"I think the premium is going to increase and on top of that you've got weather related events that can interrupt supply, and on top of that, you've got increasing consumption in China."

"While you've got this contagion in the Mid-East. You've got workers who've got to pump the oil out, and whether they're going to turn up to work, or have a strike there, or indeed if you have the, any of the canals blocked, you will see $20 or $30 price move. That's not unrealistic at these levels."

Elsewhere, India and Japan have signed an economic partnership deal, aimed at boosting trade, and increasing investment between the two nations. CNBC's Kaori Enjoji caught up with India's Commerce and Industry Minister, after he signed the pact in Tokyo.

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Anand Sharma, Minister of Commerce and Industry for India:
It will be mutually rewarding for both the countries. It's not only for the Indian economy, it also provides greater opportunity to the Japanese investors, industry, since it embraces all trade. That's merchandised trade, services, and investments. It will help in creating new pathways of cooperation and the strategic and global partnership that India and Japan have as two major economies, not only of Asia but of the world, will surely have a defining influence in this decade and in the 21st century.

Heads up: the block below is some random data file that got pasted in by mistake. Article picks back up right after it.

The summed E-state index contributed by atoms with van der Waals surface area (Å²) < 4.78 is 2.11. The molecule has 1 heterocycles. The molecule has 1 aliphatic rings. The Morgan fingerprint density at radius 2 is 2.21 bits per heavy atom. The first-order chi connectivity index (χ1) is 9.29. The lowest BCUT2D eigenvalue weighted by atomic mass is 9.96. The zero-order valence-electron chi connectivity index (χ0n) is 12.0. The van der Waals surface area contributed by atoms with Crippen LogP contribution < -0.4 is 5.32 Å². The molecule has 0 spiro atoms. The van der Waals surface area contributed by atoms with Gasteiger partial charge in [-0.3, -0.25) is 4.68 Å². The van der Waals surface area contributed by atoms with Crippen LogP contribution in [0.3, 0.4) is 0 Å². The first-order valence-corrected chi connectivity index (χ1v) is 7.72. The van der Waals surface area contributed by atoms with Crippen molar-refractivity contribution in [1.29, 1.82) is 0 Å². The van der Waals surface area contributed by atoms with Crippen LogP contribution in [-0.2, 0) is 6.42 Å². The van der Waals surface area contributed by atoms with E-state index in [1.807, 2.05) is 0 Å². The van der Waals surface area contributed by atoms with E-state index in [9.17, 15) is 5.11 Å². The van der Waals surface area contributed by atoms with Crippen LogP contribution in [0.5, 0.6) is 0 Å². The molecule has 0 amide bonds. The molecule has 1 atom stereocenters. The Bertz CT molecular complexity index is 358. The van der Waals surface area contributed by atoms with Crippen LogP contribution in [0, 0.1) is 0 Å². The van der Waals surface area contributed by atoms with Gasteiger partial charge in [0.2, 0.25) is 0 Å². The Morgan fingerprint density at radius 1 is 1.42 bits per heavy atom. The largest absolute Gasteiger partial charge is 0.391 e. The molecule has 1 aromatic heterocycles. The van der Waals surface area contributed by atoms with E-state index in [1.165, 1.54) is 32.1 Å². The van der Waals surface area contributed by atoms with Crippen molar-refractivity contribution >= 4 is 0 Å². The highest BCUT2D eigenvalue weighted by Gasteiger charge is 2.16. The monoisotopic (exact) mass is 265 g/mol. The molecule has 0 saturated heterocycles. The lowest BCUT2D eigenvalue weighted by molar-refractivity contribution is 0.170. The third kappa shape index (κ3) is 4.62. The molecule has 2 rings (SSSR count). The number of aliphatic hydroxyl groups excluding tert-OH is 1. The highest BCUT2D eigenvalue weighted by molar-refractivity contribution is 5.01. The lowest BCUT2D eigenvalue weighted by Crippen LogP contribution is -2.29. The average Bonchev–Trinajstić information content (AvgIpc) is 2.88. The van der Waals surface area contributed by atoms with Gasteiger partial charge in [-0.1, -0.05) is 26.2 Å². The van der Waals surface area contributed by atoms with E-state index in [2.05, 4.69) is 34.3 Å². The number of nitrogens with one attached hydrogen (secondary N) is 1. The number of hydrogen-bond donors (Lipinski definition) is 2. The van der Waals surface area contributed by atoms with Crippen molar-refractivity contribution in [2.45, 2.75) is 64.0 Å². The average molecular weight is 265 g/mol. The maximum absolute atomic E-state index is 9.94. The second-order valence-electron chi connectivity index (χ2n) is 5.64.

Kaori Enjoji, CNBC:
The Japanese Auto industry is banking on huge potential in the Indian market. At what pace can we expect car tariffs to come down?

I think this agreement addresses that issue. It covers 90 percent of the tariffs in Japan and 85 percent of India, and the tariffs will come down immediately in some cases, in some of the lines, and tariffs and duties will be gradually reduced over the years.

Talking to many Japanese CEOs, the say they're a little bit reluctant to invest more in India because of the infrastructure. What are you doing to address some of those concerns?

Presently India is spending $550 billion in 5 years on its infrastructure, and in the next 5 years, we are going to spend 1 trillion on infrastructure. This is only one area, there are other sectors which are open for investment. And it's not only inward investments, it's also partnerships and collaborations not restricted merely to the funds coming in but also developing new technologies, innovation and institutional linkages, because we have to recognize that India today is one of the most favored destinations for foreign investors. And the coming decades we'll see India's infrastructure being built to remove the present bottlenecks and constraints, and also other sectors which will continue to grow which will include agriculture, the services sector, IT, healthcare, pharmaceuticals, India has its competitive strengths which are globally economies. So a partnership is a 2-way process. It's not that we are looking at gains or Japan is looking at gains, we will benefit from each other. We are the second fastest growing economy in the world today, and in the next 2 years, the economies, GDP of Asia, EU and America will be equal sized.

Do you sense engaging a heightened level of interested engage India, both diplomatically and at the private sector level because of the emergence of China?

I think the world is big enough to accommodate all of us.

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That wraps up the latest "Asia Market Daily".

I'm Saijal Patel from CNBC.